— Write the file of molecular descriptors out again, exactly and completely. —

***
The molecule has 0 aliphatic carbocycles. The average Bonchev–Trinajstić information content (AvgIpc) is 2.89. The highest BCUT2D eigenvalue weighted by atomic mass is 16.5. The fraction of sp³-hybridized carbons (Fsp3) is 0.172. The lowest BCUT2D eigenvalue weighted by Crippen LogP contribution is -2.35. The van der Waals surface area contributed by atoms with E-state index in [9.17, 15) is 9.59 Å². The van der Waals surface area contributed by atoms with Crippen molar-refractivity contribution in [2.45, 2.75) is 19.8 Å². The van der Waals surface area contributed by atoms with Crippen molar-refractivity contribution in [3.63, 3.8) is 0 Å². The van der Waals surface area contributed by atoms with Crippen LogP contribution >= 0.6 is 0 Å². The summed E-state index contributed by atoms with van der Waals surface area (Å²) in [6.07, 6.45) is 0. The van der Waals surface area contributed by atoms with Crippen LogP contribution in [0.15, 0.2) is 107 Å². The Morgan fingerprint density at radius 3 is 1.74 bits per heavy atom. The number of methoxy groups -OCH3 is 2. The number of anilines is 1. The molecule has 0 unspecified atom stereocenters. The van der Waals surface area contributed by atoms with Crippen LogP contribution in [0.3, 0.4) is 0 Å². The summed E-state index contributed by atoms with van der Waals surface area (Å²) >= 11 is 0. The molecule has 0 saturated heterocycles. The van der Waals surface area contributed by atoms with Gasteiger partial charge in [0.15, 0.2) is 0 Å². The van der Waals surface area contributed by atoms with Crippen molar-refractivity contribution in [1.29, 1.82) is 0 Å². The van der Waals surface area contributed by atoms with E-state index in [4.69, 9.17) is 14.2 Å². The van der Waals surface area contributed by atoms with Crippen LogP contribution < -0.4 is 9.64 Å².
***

The molecule has 0 aliphatic carbocycles. The average Bonchev–Trinajstić information content (AvgIpc) is 2.89. The highest BCUT2D eigenvalue weighted by atomic mass is 16.5. The fraction of sp³-hybridized carbons (Fsp3) is 0.172. The lowest BCUT2D eigenvalue weighted by Crippen LogP contribution is -2.35. The van der Waals surface area contributed by atoms with E-state index in [9.17, 15) is 9.59 Å². The van der Waals surface area contributed by atoms with Crippen molar-refractivity contribution in [2.45, 2.75) is 19.8 Å². The van der Waals surface area contributed by atoms with Crippen molar-refractivity contribution in [3.63, 3.8) is 0 Å². The van der Waals surface area contributed by atoms with Crippen LogP contribution >= 0.6 is 0 Å². The summed E-state index contributed by atoms with van der Waals surface area (Å²) in [6.07, 6.45) is 0. The van der Waals surface area contributed by atoms with Crippen LogP contribution in [0.15, 0.2) is 107 Å². The Morgan fingerprint density at radius 3 is 1.74 bits per heavy atom. The number of methoxy groups -OCH3 is 2. The number of anilines is 1. The molecule has 0 unspecified atom stereocenters. The van der Waals surface area contributed by atoms with Crippen LogP contribution in [0.3, 0.4) is 0 Å². The summed E-state index contributed by atoms with van der Waals surface area (Å²) >= 11 is 0. The molecule has 0 saturated heterocycles. The van der Waals surface area contributed by atoms with Gasteiger partial charge in [0.15, 0.2) is 0 Å². The van der Waals surface area contributed by atoms with Crippen molar-refractivity contribution in [1.29, 1.82) is 0 Å². The van der Waals surface area contributed by atoms with E-state index in [4.69, 9.17) is 14.2 Å². The van der Waals surface area contributed by atoms with Crippen LogP contribution < -0.4 is 9.64 Å².